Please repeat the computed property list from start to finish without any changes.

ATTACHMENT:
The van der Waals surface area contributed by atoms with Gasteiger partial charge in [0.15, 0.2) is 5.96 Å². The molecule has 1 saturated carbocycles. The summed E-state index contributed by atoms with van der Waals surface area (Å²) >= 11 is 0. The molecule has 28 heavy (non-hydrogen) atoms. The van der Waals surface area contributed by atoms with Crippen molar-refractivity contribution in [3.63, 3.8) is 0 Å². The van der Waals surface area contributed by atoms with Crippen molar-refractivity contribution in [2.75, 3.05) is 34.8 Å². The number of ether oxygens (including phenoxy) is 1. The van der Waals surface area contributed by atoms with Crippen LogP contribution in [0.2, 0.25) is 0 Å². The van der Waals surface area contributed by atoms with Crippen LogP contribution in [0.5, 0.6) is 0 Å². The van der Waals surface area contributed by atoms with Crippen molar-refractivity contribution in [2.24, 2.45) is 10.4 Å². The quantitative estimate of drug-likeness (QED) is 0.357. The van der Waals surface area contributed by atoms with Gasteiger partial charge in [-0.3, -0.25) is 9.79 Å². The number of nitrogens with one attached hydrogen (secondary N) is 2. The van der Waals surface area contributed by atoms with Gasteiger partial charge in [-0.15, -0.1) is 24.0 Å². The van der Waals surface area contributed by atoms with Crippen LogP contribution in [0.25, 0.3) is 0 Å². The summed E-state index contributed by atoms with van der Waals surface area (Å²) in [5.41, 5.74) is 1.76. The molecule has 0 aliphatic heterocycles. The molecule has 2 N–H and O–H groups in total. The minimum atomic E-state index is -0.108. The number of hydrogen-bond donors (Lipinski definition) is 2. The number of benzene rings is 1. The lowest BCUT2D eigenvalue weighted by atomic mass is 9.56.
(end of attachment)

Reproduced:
The van der Waals surface area contributed by atoms with Gasteiger partial charge in [0.15, 0.2) is 5.96 Å². The molecule has 1 saturated carbocycles. The summed E-state index contributed by atoms with van der Waals surface area (Å²) >= 11 is 0. The molecule has 28 heavy (non-hydrogen) atoms. The van der Waals surface area contributed by atoms with Crippen molar-refractivity contribution in [3.63, 3.8) is 0 Å². The van der Waals surface area contributed by atoms with Crippen molar-refractivity contribution in [2.75, 3.05) is 34.8 Å². The number of ether oxygens (including phenoxy) is 1. The van der Waals surface area contributed by atoms with Crippen LogP contribution in [0.2, 0.25) is 0 Å². The van der Waals surface area contributed by atoms with Crippen LogP contribution in [0.5, 0.6) is 0 Å². The van der Waals surface area contributed by atoms with Crippen molar-refractivity contribution in [2.24, 2.45) is 10.4 Å². The quantitative estimate of drug-likeness (QED) is 0.357. The van der Waals surface area contributed by atoms with Gasteiger partial charge in [-0.3, -0.25) is 9.79 Å². The number of nitrogens with one attached hydrogen (secondary N) is 2. The van der Waals surface area contributed by atoms with Gasteiger partial charge in [-0.15, -0.1) is 24.0 Å². The van der Waals surface area contributed by atoms with Crippen LogP contribution in [0.25, 0.3) is 0 Å². The summed E-state index contributed by atoms with van der Waals surface area (Å²) in [5.41, 5.74) is 1.76. The molecule has 0 aliphatic heterocycles. The molecule has 2 N–H and O–H groups in total. The minimum atomic E-state index is -0.108. The number of hydrogen-bond donors (Lipinski definition) is 2. The number of benzene rings is 1. The lowest BCUT2D eigenvalue weighted by atomic mass is 9.56.